Students reflect on going home

JEREMY DANG / AGGIE

How opportunities in Davis compare to home

Already well into November, Fall Quarter seems to be flying by. For many Aggies, it’s been several months since they last visited home and feelings of homesickness are common, especially as the weather grows colder and midterm season approaches finals season. No matter how charming and diverse Davis is, it naturally lacks the appeal of being home. Students look forward to going home for Thanksgiving not only for the turkey, but to enjoy favorite local spots such as restaurants and cafes.

Lana Alamamreh, a first-year biological sciences major from American Canyon, Calif., said her favorite food place back home is Sol Food.

“They don’t have a lot of choices in American Canyon,” Alamamreh said. “I go to my cousin’s house a lot, which is in Marin, and I love Sol Food. They don’t have Sol Food [in Davis].”

Despite its small size, Davis has a variety of food options that rival hometown favorites.

“My go-to food place is Gotta Eatta Pita at home,” said Samarth Sandeep, a second-year materials engineering major from Pleasanton, Calif. “Davis has many good alternatives, such as Ali Baba, Sam’s, and The Halal Guys.”

The taste of homemade cooking, however, is impossible to substitute.

“My go-to food are my mother’s homemade traditional meatballs, called chiftele, which are so good, and mashed potatoes,” said Monique Rusu, a second-year economics major from Bucharest, Romania.

New restaurants in Davis open frequently as the town expands, offering access to a wide array of flavors and food types. According to some students, however, recreational and cultural opportunities are still lacking.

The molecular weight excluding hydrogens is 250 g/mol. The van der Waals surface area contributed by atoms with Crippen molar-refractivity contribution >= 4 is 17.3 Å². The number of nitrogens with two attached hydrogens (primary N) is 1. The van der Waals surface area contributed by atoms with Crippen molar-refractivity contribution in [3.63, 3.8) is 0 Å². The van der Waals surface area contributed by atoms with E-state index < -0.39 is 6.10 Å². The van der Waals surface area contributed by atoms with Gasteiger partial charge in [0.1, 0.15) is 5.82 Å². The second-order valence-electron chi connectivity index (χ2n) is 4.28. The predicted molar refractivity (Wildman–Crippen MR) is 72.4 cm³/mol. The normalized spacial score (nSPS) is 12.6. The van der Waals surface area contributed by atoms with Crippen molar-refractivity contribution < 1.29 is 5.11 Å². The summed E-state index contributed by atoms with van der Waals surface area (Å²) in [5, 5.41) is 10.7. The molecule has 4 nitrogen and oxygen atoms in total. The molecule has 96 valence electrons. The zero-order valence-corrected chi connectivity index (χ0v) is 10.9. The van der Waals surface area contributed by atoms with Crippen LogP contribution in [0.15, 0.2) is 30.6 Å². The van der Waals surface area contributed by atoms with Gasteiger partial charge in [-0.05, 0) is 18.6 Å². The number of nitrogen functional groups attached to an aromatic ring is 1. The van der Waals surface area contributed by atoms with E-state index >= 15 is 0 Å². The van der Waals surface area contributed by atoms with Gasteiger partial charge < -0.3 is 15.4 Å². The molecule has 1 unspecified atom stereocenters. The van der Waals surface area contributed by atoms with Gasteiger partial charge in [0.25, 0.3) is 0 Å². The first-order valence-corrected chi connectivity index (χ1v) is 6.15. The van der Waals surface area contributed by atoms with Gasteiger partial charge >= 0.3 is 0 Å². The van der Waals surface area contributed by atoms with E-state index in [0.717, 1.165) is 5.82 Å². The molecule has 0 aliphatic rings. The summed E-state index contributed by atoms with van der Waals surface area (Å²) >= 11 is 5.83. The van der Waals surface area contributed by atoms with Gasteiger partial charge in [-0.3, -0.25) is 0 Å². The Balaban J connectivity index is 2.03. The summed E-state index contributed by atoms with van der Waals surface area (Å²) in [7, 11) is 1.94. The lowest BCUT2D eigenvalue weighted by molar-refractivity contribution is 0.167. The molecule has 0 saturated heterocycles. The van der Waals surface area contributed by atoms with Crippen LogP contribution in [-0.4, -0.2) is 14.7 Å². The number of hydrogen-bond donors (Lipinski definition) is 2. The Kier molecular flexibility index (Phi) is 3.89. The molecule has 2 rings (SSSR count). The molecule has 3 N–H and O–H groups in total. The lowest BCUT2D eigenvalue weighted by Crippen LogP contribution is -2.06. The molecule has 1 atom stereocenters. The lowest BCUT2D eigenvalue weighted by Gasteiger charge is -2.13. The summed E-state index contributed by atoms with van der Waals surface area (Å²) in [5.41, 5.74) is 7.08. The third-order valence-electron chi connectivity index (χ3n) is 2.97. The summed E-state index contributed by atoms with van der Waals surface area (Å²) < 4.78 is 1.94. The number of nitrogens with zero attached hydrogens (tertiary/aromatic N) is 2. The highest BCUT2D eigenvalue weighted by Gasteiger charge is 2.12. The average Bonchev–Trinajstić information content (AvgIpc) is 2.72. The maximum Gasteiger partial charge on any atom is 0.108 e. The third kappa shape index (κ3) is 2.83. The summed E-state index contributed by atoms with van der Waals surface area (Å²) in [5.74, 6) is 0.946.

“I wish Davis had more actual space for startups, for research projects, and for art exhibitions open to students,” Sandeep said. “I feel like there isn’t enough space for students to express themselves, which prompts many to go to big cities and leave Davis post graduation.”

Nearby cities such as San Francisco are attractive due to the vast number of career opportunities, museums, restaurants and nightlife venues. Bigger cities simply have more happening at any given moment than smaller cities. Davis is definitely on the slower side, but not all students seem to mind.

“I actually love the whole Davis college town,” Rusu said. “I grew up in the city all my life, so this is a nice change of pace. Of course I would love if they had some Romanian food, but the way Davis is right now I would not change anything actually. The small coffee shops in downtown, the farmer’s market, the different bars, the animals walking around Davis like turkeys, the students bustling around the campus and town are what make the whole Davis atmosphere special.”

Unfortunately, Rusu isn’t able to travel home for Thanksgiving break. She plans to stay at a friend’s house and experience the American holiday to its fullest.

“I am excited most about the pecan pie because it is the most delicious thing I ever ate and they don’t have this back home,” Rusu said.

Other students look forward to going home this Thanksgiving break.

“[I’m excited for] food and seeing family because I see my cousins and people that I haven’t seen in a long time,” Alamamreh said.

Even if going home is not an option, Thanksgiving is a welcome break from school as well as an excuse to eat good food. Students who have the luxury of heading home may splurge on their favorite foods, whether home cooked or not, and spend time with loved ones.

 

Written by: Cheyenne Wiseman — arts@theaggie.org